Happy Valentine’s Day

This was something I’ve never shared. I guess all these years of it inside me it deserves to be honored and let go. At 18 years old on Valentine’s Day I was given a gift that at the time didn’t seem like a gift.

When I was 18 I woke up Valentine’s Day pregnant and by the end of the day I was not. As I write this tears flood from my eyes. I remember the day in pieces. I remember the doctors being so kind to me and when they were working on me to break the tension we joked about what I had eaten for lunch (my boyfriend had made chili dogs).

“What a sweet boyfriend.” they were saying.

It was a hot dog and chili from a can thrown on top.

I also remember needing Apple juice that day because my blood sugar had dropped rapidly; I can still see the box, the straw. The feeling of loss. I don’t remember any pain at all, I blocked it from my memory, I can’t find it. I remember things like sharing a recovery room with a girl who was also pregnant but wasn’t anymore. My heart hurting for her and I wonder if today does she remember that day long ago? I remember. I remember you my stranger friend. I remember your curly black hair and those beautiful gold rings on your fingers. The child in me was thinking, ‘are we allowed to talk?’
I stared into space for a bit, then I said hello, and we started to talk. I remember seeing her holding her tummy knowing she had also suffered a loss of some kind. As we talked I learned she had 2 kids at home and this was her 3rd loss and she was married and 23 years old. I was thinking this has to be hard for her.

Going home that day my boyfriend had got me this huge Winnie the Pooh bear and that night I recall sleeping on his pullout couch, heartbroken crying myself to sleep. I never told a soul, I was pregnant, I was young, scared, and in denial. I just wanted the nightmare over. I was relieved no one ever had to know. The shame I would have caused my family: pregnant and unmarried, still a teen; it would have been more painful than this loss. Only I had to suffer this. No one else was going to suffer now. The stress was gone, replaced with emptiness and shame.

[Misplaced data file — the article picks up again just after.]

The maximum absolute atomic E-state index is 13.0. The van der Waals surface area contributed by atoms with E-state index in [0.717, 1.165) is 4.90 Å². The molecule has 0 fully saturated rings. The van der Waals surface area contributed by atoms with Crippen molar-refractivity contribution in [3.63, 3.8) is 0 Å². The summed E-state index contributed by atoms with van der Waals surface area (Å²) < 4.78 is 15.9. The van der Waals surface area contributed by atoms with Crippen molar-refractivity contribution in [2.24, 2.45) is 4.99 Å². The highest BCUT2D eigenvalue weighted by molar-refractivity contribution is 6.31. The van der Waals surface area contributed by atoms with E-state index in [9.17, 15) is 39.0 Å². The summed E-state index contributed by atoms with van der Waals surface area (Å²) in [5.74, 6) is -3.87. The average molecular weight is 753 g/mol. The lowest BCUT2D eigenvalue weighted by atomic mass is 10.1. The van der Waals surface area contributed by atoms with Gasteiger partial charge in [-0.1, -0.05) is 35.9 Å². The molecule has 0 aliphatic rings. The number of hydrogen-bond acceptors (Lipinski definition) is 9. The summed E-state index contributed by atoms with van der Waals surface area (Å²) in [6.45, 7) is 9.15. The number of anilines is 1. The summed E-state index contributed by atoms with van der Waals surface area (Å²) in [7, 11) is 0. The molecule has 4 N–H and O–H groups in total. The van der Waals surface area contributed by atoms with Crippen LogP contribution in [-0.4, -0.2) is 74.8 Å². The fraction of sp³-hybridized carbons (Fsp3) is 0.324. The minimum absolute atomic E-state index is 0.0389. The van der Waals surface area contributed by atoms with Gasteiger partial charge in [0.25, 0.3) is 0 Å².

Through the years I’ve brushed it off like “that happened, end of story.” When it happens to other women I think “whatever, it is what it is, get over it, I did” every time denying the pain I had experienced, denying other people’s pain.

The next day I called up the business school that I would eventually attend and talked to a counselor. I was holding back my tears, still raw from the loss. At the time I needed that. What I didn’t know then was my boyfriend, he would later go on to abuse me mentally and physically. The relationship ended with me leaving him and nobody understanding why. It is because those things you don’t tell people, you hide them and you move on. I always thought “what a relief I’m so glad the baby was never born. What a mess my life would have been.”

Never looking back at the pain.

If he would have been born, I would have been stuck in that relationship. I would have a child in an abusive relationship repeating the cycle. The way I protected my boyfriend (by not telling people about him and his behavior) no one would ever know. I would be way worse off than I am right now. I would have never gone to business school. I would have never had the opportunities I’ve had in life and I wouldn’t be here today to tell this story. 

Today, I am so happy! My soul is filled with so much love now. I have a beautiful godson and nephews, I adore. Even though at 18 I suffered a huge loss, it is because of that loss I gained so much more.

I sit here crying comforting myself telling myself that this was OK, and that I’m safe now.

Sometimes self-love is releasing ourselves from stories that bind us, letting those tears flow and saying thank you.

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Aimee Vegezy

I am Aimee. Welcome to my website. Whether you are thriving with a chronic illness or just want to get a little bit healthy. I hope I can be your guide.

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